Wednesday 1 December 2010


This is an unexpected surprise, even for me.

A post from a crazy interview by Cameron Ashley and Jimmy Callaway. What more could you ask for?

It arrived this morning and I didn't have the patience to wait.

Tis a long, beautiful and crazy thing and I'm going to put part one up today. Parts two and three will follow on the next two Wednesdays we stumble into.

And it's just occured to me, if these guys were to fuse into one person, they might be called Cam Callaway. Sound familiar? Minnie the Moocher? Never mind.

Before I let them loose, I wanted to publicise MiCrow, the bewitching and disturbed daughter of Full Of Crow. It's full of great work (writing and art) so it looks incredible. Worth checking out if I may say so myself (I have a piece in there based on psychological experiments). Go see.

And here we go. Hold on to your wallets and purses y'all.



The following was recorded somewhere between San Francisco and San Diego on October 17th, 2010, the last day of Bouchercon.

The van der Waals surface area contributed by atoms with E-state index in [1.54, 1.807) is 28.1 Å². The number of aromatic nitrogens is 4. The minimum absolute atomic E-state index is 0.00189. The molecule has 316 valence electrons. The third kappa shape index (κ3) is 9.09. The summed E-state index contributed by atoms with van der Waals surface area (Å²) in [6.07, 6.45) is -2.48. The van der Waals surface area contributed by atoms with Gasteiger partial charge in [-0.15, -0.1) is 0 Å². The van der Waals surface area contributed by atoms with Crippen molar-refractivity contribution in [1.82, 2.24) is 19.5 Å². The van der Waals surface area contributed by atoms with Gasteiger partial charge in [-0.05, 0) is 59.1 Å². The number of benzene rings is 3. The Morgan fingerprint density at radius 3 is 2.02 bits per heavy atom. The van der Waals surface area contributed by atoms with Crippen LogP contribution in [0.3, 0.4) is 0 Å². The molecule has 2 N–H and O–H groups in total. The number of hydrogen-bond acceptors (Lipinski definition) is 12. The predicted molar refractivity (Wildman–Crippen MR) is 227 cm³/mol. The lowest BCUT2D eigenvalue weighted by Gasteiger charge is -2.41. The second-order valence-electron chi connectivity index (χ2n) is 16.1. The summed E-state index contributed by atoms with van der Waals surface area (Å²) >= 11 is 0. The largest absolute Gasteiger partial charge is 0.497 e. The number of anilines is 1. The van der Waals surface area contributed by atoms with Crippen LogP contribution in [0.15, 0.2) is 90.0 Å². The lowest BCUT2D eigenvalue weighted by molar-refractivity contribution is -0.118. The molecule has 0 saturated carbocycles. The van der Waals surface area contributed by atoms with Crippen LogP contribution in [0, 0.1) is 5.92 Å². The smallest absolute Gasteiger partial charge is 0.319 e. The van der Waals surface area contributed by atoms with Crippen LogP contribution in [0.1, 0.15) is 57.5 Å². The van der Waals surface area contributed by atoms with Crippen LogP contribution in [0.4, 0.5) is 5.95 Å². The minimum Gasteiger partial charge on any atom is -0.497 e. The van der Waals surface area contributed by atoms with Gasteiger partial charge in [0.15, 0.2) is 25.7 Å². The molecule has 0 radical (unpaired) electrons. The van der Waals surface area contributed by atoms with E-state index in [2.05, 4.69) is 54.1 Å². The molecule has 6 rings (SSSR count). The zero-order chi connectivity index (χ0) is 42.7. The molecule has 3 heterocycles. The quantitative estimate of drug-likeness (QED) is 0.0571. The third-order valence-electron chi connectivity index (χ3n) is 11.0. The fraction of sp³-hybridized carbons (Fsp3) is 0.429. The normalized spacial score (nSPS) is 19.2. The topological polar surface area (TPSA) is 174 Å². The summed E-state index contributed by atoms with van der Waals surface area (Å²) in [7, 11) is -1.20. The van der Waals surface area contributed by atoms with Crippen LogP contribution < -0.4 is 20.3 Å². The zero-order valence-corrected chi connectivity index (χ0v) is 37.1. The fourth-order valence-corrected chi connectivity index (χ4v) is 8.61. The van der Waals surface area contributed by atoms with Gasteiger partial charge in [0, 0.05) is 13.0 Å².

Jimmy Callaway: So, Cameron Ashley, all the way up from Australia, how is America treating you thus far?

Cameron Ashley: America is treating me wonderfully, thank you, Jimmy. I'm having an excellent time, although my brain is a bit fuzzy from a week of...pounding back beers.

JC: Yup. Well, we were talking before about the difference between Australia and America as far as crime fiction goes, so I want you to talk about that some, 'cause from what you're telling me, I get the impression that it's not as deep a scene as it is over here. So why do you think that is?